Oliver Ingham in Hirachand landmark Inheritance Act appeal

15th October 2021

Oliver Ingham 3PB e1633682966702

Judgment was handed down today in Hirachand, which is arguably the most important decision to arise in the context of the 1975 Act since the Supreme Court dealt with Ilott v Mitson [2017] UKSC. The case sees the Court of Appeal clarifying several controversial issues arising from the 46-year old, Inheritance Act 1975.

3PB’s probate and chancery barrister Oliver Ingham (pictured here) and Brie Stephens-Hoare QC (Gatehouse Chambers) acted for the appellants, taking instructions from the Contentious Trusts and Probate Team at law firm Mills & Reeve LLP. Constance McDonnell QC (Serle Court) and Sophia Rogers (Radcliffe Chambers) were instructed on behalf of the respondents.

The judgment of King LJ is a tour de force resolution of several previously contentious and controversial/unclear points of principle which often arise in 1975 Act litigation. The Appeal arose from the first instance decision of Cohen J in Re H [2020] EWHC 1134 (Fam) where, controversially, the court awarded the claimant her CFA uplift from the estate of the deceased, notwithstanding the statutory prohibition on orders that require parties to pay CFA success fees on an inter-partes basis.

The Court of Appeal has now ruled that:

  • Cohen J was correct to consider a CFA uplift as a maintenance need under section 2 of the Act. This means, moving forward (absent appeal to the Supreme Court) that claimants will now routinely seek CFA uplifts from estates.
  • In civil litigation (and in 1975 Act claims specifically – an order “debarring a claimant from defending” a claim “means what it says”. There was previous controversy over what steps a debarred defendant could do in civil litigation, with unhelpful conflicting authorities at High Court Level – one (Times Travel UK) indicating that a defendant could still cross-examine at trial and put a claimant to proof/make submissions on costs: and another (Thevarajah) indicating that a defendant could do essentially nothing at all having been debarred/struck out. The Court of Appeal aired on the side of a debarred defendant having essentially no ability to participate (whilst leaving residual discretion), thus endorsing Times Travel (UK) Ltd v Pakistan International Airlines Corp  [2019] EWHC 3732 (Ch) and arguably over-turning (by implication) Thevarajah v Riordan & Ors [2013] EWHC 3179 (Ch).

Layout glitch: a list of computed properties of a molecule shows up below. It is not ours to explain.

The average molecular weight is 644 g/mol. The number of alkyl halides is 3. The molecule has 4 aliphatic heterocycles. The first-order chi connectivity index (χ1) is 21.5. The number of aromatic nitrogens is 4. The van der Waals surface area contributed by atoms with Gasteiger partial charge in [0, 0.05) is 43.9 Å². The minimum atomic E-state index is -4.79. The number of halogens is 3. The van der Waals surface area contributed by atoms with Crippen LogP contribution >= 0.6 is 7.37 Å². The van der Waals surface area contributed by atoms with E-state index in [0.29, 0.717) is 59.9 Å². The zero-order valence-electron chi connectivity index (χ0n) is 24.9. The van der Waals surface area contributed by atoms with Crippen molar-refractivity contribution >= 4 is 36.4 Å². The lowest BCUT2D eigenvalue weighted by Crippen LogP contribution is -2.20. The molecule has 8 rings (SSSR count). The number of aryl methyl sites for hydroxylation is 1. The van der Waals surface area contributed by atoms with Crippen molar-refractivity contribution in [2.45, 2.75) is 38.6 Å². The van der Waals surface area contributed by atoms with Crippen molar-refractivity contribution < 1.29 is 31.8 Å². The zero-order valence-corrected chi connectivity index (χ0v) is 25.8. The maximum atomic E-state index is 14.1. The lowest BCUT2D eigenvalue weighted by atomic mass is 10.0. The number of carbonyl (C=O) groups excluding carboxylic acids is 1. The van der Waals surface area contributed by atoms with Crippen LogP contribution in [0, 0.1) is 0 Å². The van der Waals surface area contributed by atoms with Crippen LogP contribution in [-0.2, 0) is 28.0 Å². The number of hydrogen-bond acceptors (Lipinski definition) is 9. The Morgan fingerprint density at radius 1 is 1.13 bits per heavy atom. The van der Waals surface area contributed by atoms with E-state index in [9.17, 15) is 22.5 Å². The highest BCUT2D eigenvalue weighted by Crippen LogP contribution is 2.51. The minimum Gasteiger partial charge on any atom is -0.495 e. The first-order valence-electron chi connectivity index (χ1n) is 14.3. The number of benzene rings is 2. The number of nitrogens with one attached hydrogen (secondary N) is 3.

• The power to consider a CFA uplift can only be exercised at trial. The decision of Cohen J and/or King LJ is not a licence to ask for payment of uplift costs on all stages of a litigation. Oliver successfully argued that it would not be permissible for a court to award a CFA uplift on the costs of subsequent appeals and/or interim matters. This means a claimant cannot continually “revisit” the underlying award for maintenance under section 2 (using the power in CPR 52.20(2)(a)) each time other parts of the litigation caused them to incur costs.

Oliver Ingham stated : "The decision of the Court of Appeal is undoubtedly surprising to some and controversial to others. It is likely to have significant impacts upon the way 1975 Act litigation is funded moving forward. The settled law (absent appeal to the Supreme Court) resolves the question firmly in favour of claimants at the expense of defendants. It remains to be seen whether the decision will be challenged in the Supreme Court (either directly in Hirachand or by other litigants in the future)."

To read the full judgement click here.

Oliver’s comments on the Landmark Inheritance Act judgment on Hirachand also appeared in an article written by the Solicitors Journal.